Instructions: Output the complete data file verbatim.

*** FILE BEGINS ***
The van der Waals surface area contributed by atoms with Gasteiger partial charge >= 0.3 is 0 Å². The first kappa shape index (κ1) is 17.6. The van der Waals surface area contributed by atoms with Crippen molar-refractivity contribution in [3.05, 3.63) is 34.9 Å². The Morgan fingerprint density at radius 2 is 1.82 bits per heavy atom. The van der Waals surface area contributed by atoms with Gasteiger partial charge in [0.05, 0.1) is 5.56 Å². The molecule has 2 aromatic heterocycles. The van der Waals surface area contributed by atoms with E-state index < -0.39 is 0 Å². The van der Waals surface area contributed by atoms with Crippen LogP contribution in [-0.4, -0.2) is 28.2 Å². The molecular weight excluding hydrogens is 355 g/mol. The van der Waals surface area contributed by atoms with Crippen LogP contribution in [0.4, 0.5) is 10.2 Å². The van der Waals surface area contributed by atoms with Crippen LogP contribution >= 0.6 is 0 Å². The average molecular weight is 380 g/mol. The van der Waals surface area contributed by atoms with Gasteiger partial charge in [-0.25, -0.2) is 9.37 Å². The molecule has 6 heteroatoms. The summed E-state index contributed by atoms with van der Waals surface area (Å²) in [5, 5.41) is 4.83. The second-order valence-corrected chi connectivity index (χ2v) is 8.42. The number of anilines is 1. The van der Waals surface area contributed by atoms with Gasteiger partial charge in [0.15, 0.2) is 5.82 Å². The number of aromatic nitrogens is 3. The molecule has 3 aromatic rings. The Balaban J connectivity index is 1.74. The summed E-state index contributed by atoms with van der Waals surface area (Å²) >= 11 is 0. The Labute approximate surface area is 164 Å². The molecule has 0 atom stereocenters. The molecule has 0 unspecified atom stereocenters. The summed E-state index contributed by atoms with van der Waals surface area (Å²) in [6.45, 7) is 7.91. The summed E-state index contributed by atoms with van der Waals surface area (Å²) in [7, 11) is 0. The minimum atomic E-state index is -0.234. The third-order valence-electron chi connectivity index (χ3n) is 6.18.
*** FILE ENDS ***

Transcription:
The van der Waals surface area contributed by atoms with Gasteiger partial charge >= 0.3 is 0 Å². The first kappa shape index (κ1) is 17.6. The van der Waals surface area contributed by atoms with Crippen molar-refractivity contribution in [3.05, 3.63) is 34.9 Å². The Morgan fingerprint density at radius 2 is 1.82 bits per heavy atom. The van der Waals surface area contributed by atoms with Gasteiger partial charge in [0.05, 0.1) is 5.56 Å². The molecule has 2 aromatic heterocycles. The van der Waals surface area contributed by atoms with E-state index < -0.39 is 0 Å². The van der Waals surface area contributed by atoms with Crippen LogP contribution in [-0.4, -0.2) is 28.2 Å². The molecular weight excluding hydrogens is 355 g/mol. The van der Waals surface area contributed by atoms with Crippen LogP contribution in [0.4, 0.5) is 10.2 Å². The van der Waals surface area contributed by atoms with Crippen LogP contribution >= 0.6 is 0 Å². The average molecular weight is 380 g/mol. The van der Waals surface area contributed by atoms with Gasteiger partial charge in [-0.25, -0.2) is 9.37 Å². The molecule has 6 heteroatoms. The summed E-state index contributed by atoms with van der Waals surface area (Å²) in [5, 5.41) is 4.83. The second-order valence-corrected chi connectivity index (χ2v) is 8.42. The number of anilines is 1. The van der Waals surface area contributed by atoms with Gasteiger partial charge in [0.15, 0.2) is 5.82 Å². The number of aromatic nitrogens is 3. The molecule has 3 aromatic rings. The Balaban J connectivity index is 1.74. The summed E-state index contributed by atoms with van der Waals surface area (Å²) >= 11 is 0. The Labute approximate surface area is 164 Å². The molecule has 0 atom stereocenters. The molecule has 0 unspecified atom stereocenters. The summed E-state index contributed by atoms with van der Waals surface area (Å²) in [6.45, 7) is 7.91. The summed E-state index contributed by atoms with van der Waals surface area (Å²) in [7, 11) is 0. The minimum atomic E-state index is -0.234. The third-order valence-electron chi connectivity index (χ3n) is 6.18.